All of this seemed so random; at the time, I was just following gut instincts, but I think leadership and human potential were woven into everything that I did — even down to what my dissertation was on in political science — I looked at leadership on the Supreme Court, group decision-making, all of these things that at the time just seemed interesting and cool. But later, that research came into play in such deep ways: my leadership roles, and then also writing “The New Alpha” book and also founding the Center for Leadership & Human Potential. It revolved around how leadership can really help us maximize our impact in the world and solve the problems that we care most about.

At what point did the Teach for America pursuit come into play?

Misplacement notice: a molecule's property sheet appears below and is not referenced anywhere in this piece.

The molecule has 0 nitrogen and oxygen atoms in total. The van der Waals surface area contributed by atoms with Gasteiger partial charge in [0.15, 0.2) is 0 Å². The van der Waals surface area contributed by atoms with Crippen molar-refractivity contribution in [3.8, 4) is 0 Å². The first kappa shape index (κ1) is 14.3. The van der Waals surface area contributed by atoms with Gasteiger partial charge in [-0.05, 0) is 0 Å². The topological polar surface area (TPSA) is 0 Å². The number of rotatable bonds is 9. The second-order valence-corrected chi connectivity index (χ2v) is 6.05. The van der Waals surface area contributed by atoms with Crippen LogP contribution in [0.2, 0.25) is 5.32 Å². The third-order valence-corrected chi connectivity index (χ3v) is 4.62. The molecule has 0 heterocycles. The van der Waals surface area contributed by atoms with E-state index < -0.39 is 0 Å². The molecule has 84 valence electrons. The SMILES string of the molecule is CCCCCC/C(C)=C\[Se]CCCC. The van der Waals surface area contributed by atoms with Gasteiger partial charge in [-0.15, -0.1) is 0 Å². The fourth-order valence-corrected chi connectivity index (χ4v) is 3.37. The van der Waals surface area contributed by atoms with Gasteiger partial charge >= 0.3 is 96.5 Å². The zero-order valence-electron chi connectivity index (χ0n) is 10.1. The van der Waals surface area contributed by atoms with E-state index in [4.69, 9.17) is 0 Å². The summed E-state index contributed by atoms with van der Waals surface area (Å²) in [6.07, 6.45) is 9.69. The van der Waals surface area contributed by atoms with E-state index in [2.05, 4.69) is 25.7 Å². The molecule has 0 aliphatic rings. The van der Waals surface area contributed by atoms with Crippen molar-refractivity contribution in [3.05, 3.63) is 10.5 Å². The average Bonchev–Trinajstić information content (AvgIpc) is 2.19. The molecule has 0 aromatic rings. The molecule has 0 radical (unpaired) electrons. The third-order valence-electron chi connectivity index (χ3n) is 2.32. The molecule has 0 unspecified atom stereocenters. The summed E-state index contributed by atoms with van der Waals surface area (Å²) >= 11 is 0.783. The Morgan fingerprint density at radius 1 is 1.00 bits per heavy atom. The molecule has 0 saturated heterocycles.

I remember sitting in the car with my mom in the early ’90s right when Teach for America was new. She said, Hey, I heard about this program for teachers. I honestly didn’t even think about that conversation until so many years later when I was in college, when there were Teach for America recruiters on campus.

The reason I connected with the ideas behind that organization and the reason I still do stems from being the first in my family to graduate from college. I saw how that experience gave me access to resources, jobs and a network that many people didn’t have. Many smart people didn’t have the opportunities I did, who were probably much more intelligent and competent than I was. Just because I have this college degree my world is forever different. And so I felt like I wanted to really pay it forward. I got a lot through great mentors and teachers and professors. Being able to give back gave me a sense of purpose and still does.

One of your first teaching gigs happened at a relatively under-resourced part of San Jose, and it involved teaching kindergarten students with special needs. So, why special needs? Why in an under-resourced area?